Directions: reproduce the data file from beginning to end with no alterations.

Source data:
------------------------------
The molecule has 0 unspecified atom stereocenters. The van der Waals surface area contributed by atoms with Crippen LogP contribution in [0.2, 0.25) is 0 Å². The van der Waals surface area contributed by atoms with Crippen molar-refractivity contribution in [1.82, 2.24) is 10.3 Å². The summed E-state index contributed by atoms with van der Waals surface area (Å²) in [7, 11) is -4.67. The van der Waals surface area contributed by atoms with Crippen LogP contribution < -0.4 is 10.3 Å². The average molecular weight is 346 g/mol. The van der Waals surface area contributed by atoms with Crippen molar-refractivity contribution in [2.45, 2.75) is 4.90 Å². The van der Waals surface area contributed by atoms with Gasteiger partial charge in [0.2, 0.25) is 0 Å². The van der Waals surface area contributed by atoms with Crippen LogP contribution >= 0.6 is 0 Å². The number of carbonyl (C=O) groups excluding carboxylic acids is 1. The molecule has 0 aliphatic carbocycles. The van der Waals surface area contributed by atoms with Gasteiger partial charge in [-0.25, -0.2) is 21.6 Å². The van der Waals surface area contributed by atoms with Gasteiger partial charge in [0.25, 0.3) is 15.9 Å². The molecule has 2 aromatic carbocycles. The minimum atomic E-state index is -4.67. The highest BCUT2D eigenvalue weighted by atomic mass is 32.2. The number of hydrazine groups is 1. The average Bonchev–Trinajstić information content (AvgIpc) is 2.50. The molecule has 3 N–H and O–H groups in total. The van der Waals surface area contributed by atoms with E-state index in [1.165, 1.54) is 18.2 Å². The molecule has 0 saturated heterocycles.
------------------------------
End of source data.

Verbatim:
The molecule has 0 unspecified atom stereocenters. The van der Waals surface area contributed by atoms with Crippen LogP contribution in [0.2, 0.25) is 0 Å². The van der Waals surface area contributed by atoms with Crippen molar-refractivity contribution in [1.82, 2.24) is 10.3 Å². The summed E-state index contributed by atoms with van der Waals surface area (Å²) in [7, 11) is -4.67. The van der Waals surface area contributed by atoms with Crippen LogP contribution < -0.4 is 10.3 Å². The average molecular weight is 346 g/mol. The van der Waals surface area contributed by atoms with Crippen molar-refractivity contribution in [2.45, 2.75) is 4.90 Å². The van der Waals surface area contributed by atoms with Gasteiger partial charge in [0.2, 0.25) is 0 Å². The van der Waals surface area contributed by atoms with Crippen LogP contribution >= 0.6 is 0 Å². The number of carbonyl (C=O) groups excluding carboxylic acids is 1. The molecule has 0 aliphatic carbocycles. The van der Waals surface area contributed by atoms with Gasteiger partial charge in [-0.25, -0.2) is 21.6 Å². The van der Waals surface area contributed by atoms with Gasteiger partial charge in [0.25, 0.3) is 15.9 Å². The molecule has 2 aromatic carbocycles. The minimum atomic E-state index is -4.67. The highest BCUT2D eigenvalue weighted by atomic mass is 32.2. The number of hydrazine groups is 1. The average Bonchev–Trinajstić information content (AvgIpc) is 2.50. The molecule has 3 N–H and O–H groups in total. The van der Waals surface area contributed by atoms with E-state index in [1.165, 1.54) is 18.2 Å². The molecule has 0 saturated heterocycles.